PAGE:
CIE Spotlight: Effects of nutrient load on microbial activities within a seagrass-dominated ecosystem: Implications of changes in seagrass blue carbon

Peter M.

Authors: Liu, Songlin; Jiang, Zhijian; Wu, Yunchao; Zhang, Jingping; Arbi, Iman; Ye, Feng; Huang, Xiaoping; Macreadie, Peter Ian

Source: MARINE POLLUTION BULLETIN, 117 (1-2):214-221, APR 15 2017

Brief summary of the paper: Nutrient loading is a leading cause of global seagrass decline, triggering shifts from seagrass- to macroalgal-dominance. Within seagrass meadows of Xincun Bay (South China Sea), we found that nutrient loading (due to fish farming) increased sediment microbial biomass and extracellular enzyme activity associated with carbon cycling (polyphenol oxidase, invertase and cellulase), with a corresponding decrease in percent sediment organic carbon (SOC), suggesting that nutrients primed microorganism and stimulated SOC remineralization.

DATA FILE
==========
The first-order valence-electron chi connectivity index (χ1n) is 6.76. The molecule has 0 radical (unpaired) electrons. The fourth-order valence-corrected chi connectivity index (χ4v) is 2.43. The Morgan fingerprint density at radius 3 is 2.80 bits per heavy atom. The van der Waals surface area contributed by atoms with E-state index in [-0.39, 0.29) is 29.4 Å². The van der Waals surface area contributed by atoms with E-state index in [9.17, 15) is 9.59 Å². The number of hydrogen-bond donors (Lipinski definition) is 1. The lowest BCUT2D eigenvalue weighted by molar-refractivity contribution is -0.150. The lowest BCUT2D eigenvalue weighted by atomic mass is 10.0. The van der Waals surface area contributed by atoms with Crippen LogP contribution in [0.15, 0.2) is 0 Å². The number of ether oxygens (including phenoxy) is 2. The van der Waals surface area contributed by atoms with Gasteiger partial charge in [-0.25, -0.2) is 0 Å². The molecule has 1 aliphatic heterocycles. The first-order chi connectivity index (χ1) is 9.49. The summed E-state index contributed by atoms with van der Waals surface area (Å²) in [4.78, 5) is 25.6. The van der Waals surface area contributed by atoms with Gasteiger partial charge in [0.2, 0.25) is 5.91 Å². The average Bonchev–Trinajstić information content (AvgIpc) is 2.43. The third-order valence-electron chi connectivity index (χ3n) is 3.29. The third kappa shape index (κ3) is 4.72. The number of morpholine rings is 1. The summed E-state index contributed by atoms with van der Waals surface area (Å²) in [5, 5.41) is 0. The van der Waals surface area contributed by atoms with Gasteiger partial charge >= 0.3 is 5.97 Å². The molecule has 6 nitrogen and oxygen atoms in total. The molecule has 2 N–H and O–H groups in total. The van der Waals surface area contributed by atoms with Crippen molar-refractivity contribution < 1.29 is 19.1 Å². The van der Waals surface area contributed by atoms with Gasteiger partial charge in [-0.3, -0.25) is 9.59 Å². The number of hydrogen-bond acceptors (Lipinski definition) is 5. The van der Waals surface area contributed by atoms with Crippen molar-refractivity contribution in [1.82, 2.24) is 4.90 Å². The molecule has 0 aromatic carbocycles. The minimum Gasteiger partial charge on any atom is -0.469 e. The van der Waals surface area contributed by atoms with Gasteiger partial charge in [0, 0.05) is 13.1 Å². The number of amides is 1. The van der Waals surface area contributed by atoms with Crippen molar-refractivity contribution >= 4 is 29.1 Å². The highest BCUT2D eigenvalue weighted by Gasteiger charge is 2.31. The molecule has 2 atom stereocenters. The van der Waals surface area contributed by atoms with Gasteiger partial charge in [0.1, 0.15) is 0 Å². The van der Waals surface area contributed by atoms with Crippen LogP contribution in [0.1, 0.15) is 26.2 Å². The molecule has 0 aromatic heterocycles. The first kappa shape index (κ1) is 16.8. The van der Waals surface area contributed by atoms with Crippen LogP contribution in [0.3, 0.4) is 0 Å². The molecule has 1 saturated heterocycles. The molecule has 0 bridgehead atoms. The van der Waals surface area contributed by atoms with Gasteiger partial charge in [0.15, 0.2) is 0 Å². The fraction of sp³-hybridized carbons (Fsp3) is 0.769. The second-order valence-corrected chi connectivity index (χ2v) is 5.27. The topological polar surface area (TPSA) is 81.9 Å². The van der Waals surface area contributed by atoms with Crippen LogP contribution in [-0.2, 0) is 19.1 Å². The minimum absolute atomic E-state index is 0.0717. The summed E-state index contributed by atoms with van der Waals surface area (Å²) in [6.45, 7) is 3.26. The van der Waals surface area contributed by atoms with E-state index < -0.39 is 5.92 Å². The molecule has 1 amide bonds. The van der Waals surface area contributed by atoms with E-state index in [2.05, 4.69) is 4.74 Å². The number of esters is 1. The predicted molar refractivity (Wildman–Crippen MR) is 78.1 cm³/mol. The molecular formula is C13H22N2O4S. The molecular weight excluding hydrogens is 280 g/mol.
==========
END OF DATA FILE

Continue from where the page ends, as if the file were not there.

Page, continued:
Surpisingly, however, the relative contribution of seagrass-derived carbon to bacteria (δ¹³Cbacteria) increased with nutrient loading, despite popular theory being that microbes switch to consuming macroalgae which are assumed to provide a more labile carbon source. Organic carbon sources of fungi were unaffected by nutrient loading.

Overall, this study suggests that nutrient loading changes the relative contribution of seagrass and algal sources to SOC pools, boosting sediment microbial biomass and extracellular enzyme activity, thereby possibly changing seagrass blue carbon.